Mira Slovak escaped from Communist
Czechoslovakia with a planeload of passengers,
was an air racer and stunt-show pilot, and became
one of hydroplane racing’s most beloved drivers.
David Williams (right) with Mira Slovak as he sits in the cockpit of the Hydroplane Museum’s Miss Wahoo replica in 2011.
David Williams, the executive director of the Hydro plane and Race Boat Museum, has written a book about the life of Mira Slovak that will be available in a few weeks. In the following discussion, Williams recalls the time he spent with Slovak as he was gathering information for the book. The conversation took place in Williams’ office at the Hydro Museum and was recorded by Craig Fjarlie on March 22 of this year.
Cindy Shirley is named crew chief of Miss HomeStreet.
David Williams: Memories of Mira.
times to look at the progress on the boat and at that point we became pretty good friends. He came to a few events that we had here at Seattle and also Chelan and Coeur d’Alene and I got to spend quite a bit of time with him. Continued, click here...
UNJ: When you met with Mira Slovak to do the book, what were some of the things that you learned about him that you didn’t know?
Williams: First of all, just to give you a little background, like all of us in hydroplanes, I knew of him as a kid. He and I didn’t meet until whenever it was that the Exide team came back with the boat from Detroit, the two-wing boat. Mira
came, I guess I saw him at San Diego that year. We talked and I told him what I was doing. Then, when we began the Wahoo replica, he would fly into town a couple
The Miss HomeStreet hydroplane racing team
has named Cindy Shirley to be the crew chief, thus becoming the first woman to hold that position on a championship level race team in the turbine-era of the sport. Shirley, who has been with the team for 15 years, most recently served as its boat chief.
“I’m proud to be a part of the Miss HomeStreet family and thankful for the opportunity to lead a team of talented professionals,” Shirley said. “Ever since watching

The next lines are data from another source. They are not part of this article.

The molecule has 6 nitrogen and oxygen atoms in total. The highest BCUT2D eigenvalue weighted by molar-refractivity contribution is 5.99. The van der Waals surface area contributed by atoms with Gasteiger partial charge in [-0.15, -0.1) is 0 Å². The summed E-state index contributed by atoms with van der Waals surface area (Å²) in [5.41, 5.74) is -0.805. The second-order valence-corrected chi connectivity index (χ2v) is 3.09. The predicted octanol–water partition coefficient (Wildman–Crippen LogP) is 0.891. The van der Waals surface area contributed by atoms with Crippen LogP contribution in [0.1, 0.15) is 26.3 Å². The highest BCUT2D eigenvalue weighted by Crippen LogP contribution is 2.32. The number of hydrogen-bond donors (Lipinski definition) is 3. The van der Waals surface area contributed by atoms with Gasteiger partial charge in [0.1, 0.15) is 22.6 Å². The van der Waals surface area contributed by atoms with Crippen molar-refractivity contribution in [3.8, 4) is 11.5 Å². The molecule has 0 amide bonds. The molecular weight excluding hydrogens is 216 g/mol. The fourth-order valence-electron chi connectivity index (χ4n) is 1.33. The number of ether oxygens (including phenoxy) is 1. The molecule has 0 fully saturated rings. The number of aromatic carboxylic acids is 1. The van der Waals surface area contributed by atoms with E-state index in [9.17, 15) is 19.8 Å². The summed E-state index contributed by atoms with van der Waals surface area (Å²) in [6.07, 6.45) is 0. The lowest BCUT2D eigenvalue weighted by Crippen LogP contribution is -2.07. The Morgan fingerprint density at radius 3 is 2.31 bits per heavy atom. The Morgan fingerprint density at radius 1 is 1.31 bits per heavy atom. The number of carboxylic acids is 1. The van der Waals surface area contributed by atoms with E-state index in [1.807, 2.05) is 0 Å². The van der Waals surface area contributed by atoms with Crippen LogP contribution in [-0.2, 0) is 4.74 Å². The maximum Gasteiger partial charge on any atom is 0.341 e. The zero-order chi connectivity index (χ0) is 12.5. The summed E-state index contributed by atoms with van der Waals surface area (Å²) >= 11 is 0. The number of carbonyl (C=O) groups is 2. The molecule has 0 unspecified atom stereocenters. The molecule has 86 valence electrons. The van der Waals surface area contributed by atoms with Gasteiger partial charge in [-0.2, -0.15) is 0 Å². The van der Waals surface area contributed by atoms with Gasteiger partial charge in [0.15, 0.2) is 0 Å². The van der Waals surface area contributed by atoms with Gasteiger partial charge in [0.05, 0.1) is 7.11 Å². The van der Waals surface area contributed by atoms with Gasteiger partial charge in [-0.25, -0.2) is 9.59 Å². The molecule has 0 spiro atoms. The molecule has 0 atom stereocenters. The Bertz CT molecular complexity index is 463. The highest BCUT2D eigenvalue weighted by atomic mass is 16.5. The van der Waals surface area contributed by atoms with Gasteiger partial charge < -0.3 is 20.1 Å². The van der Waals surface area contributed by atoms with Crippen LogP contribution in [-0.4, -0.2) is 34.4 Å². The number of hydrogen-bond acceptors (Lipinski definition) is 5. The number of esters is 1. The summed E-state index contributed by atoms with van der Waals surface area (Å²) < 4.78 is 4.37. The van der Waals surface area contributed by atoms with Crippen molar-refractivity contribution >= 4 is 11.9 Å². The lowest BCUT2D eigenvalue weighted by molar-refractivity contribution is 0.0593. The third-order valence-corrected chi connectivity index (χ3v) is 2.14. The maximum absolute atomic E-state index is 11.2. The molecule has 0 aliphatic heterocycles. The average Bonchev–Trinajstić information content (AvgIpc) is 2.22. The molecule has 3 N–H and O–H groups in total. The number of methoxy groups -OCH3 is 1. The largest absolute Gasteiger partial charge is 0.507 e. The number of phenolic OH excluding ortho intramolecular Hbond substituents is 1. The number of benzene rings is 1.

my first hydroplane race as a little girl, I’ve been in love with the sport. It’s a dream come true to be part of this championship team.”
by A.J. Muntz
100 YEARS AGO
The 1918 Season
When the legendary Gar Wood
won the 1917 Gold Cup on the
Mississippi River in Minneapolis,
Minnesota, with his Miss Detroit II,
he not only took the prestigious
trophy back to the Motor City, he
also returned with a wild idea.
In getting ready for that race,
Wood had watched the hometown
Looking back at the sport’s history.
Miss Minneapolis make a test run using an airplane engine. The attempt had failed spectacularly, with the engine coming apart just as all the experts thought it would. Airplane engines were simply too fragile for the beating they would take in a race boat, they reasoned. But, Wood was nevertheless intrigued by the notion of an engine that pound for pound would give him such an incredible advantage in power.
The docks along the shore of the Detroit River during the 1918 Gold Cup.
The Miss Detroit III is in the foreground and beyond it are the other Gar Wood
entries, the Miss Detroit II and the Miss Minneapolis.
Each spring, we travel back in time to take a glimpse at the long history of unlimited hydroplane racing. The sport has covered quite a distance in that time, from long and narrow powerboats that cut their way through the water at speeds of about 20 miles per hour, to exotic and colorful machines that scream across the water’s surface at almost 200 miles per hour. As we prepare for the 2018 season, let’s look at what happened 100, 75, 50, and 25 years ago.